- Intelligence. You need an innate talent in different forms to
succeed as a scientist.
- Problem Solving. Using well-established techniques in the appropriate way to find solutions.
- Creativity. Original research means one needs to look beyond the current set of tools and develop new approaches to problems.
- Vision. Discovering new problems and directions of research.
- Hard work. Enough said.
- Luck. Working on the right problem at the right time. If you work long enough` the law of averages will catch up with you (for good or for bad).
- Discipline. The discipline to focus on research for a period of time without getting distracted from other responsibilities or by the internet or other activities. Some people find it best to schedule time for research and hole themselves up somewhere to think about a problem.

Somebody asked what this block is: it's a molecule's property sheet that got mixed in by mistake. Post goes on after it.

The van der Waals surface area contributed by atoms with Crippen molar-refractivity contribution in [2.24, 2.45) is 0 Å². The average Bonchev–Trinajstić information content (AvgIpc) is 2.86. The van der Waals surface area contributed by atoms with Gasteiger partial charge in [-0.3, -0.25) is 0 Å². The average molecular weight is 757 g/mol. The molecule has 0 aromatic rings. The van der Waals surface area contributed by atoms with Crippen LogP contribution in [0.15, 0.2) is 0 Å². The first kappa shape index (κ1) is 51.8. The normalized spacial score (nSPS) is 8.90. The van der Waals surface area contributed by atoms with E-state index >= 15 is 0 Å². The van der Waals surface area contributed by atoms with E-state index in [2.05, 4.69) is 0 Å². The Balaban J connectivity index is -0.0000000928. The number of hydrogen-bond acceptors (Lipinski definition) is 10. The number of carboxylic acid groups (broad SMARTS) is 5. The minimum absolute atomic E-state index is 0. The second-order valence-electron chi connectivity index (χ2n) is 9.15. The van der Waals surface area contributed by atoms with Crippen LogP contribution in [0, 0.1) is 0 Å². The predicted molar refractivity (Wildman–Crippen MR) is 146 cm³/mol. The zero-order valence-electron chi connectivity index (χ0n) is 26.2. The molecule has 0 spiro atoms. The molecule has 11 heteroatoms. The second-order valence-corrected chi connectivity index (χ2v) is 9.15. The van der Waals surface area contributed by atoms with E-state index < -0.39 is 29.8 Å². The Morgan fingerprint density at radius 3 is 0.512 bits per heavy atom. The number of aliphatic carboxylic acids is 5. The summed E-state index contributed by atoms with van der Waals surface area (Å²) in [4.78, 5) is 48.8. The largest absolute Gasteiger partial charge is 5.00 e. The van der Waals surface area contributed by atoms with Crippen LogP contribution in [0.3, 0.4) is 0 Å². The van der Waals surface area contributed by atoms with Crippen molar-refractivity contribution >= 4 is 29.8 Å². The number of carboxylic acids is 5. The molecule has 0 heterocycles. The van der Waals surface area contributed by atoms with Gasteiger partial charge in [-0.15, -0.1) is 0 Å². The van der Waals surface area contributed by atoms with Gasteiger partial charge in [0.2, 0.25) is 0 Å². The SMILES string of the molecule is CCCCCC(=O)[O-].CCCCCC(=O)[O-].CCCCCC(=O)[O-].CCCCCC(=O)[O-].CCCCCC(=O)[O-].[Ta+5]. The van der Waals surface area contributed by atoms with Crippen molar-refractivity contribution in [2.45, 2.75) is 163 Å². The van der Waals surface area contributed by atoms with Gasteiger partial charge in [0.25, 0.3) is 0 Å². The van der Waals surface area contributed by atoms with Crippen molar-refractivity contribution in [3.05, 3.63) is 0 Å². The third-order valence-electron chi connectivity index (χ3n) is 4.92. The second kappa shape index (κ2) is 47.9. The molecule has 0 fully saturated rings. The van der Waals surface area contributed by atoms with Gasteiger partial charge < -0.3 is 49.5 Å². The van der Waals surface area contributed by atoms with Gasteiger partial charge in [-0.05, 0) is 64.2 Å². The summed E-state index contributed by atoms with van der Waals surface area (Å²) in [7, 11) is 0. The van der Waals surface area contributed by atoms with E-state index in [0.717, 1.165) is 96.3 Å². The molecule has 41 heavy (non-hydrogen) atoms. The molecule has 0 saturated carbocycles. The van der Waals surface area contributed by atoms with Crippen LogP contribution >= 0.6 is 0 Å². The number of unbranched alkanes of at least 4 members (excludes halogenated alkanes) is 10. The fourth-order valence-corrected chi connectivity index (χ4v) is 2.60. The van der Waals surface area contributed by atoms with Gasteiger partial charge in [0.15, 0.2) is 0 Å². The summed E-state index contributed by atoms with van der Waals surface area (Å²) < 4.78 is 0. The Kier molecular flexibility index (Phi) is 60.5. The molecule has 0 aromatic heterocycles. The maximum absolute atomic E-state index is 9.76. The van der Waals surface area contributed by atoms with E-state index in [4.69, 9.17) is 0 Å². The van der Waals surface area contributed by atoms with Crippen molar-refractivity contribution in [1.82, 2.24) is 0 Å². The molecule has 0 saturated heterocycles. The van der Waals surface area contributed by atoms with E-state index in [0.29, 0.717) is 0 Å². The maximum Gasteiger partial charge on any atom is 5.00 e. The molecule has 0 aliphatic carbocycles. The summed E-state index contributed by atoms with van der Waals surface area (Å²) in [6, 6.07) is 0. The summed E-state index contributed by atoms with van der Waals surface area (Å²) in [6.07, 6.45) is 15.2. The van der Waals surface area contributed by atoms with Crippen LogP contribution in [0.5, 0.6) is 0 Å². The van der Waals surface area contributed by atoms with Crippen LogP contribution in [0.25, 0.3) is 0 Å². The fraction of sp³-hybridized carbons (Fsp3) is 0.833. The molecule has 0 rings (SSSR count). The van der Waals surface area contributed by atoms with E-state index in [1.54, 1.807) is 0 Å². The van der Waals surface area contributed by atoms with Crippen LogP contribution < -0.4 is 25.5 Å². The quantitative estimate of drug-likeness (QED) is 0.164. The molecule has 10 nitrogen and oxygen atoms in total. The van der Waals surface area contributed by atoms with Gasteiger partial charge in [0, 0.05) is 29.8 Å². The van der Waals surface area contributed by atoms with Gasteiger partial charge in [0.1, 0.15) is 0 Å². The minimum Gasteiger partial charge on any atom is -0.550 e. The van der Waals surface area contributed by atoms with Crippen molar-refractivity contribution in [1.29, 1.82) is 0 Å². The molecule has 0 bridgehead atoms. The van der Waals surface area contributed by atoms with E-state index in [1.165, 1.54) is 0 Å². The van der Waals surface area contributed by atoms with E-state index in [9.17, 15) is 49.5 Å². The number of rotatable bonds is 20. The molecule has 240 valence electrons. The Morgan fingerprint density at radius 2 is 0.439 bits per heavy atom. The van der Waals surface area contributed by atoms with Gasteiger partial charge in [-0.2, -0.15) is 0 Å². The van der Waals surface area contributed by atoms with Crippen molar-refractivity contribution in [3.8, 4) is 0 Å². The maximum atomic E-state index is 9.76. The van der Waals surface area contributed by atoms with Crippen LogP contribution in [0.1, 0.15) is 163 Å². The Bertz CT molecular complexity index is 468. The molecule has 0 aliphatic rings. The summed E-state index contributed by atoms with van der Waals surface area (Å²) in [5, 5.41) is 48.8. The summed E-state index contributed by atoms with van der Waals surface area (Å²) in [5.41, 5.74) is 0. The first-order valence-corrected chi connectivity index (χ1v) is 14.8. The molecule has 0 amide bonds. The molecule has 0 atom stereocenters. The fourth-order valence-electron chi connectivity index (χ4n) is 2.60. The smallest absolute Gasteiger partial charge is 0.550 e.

- Commitment. Be willing to spend a considerable amount of time on a problem even if you keep running into dead ends.
- Training. Taking and working hard in classes. Having and taking advantage of a good advisor. Reading papers and textbooks. When you see a theorem in a paper try to prove it yourself first. Only then can you truly appreciate a proof and learn from it.
- Colleagues. Having co-authors, especially those that complement your talents, can help you do more than you could on your own. But just having good people to talk to, to bounce off proof ideas and discuss research directions can greatly help you find the right approach to a problem.
Sunday, July 31, 2005
The Secrets of Success
What does it take to be a successful in our profession?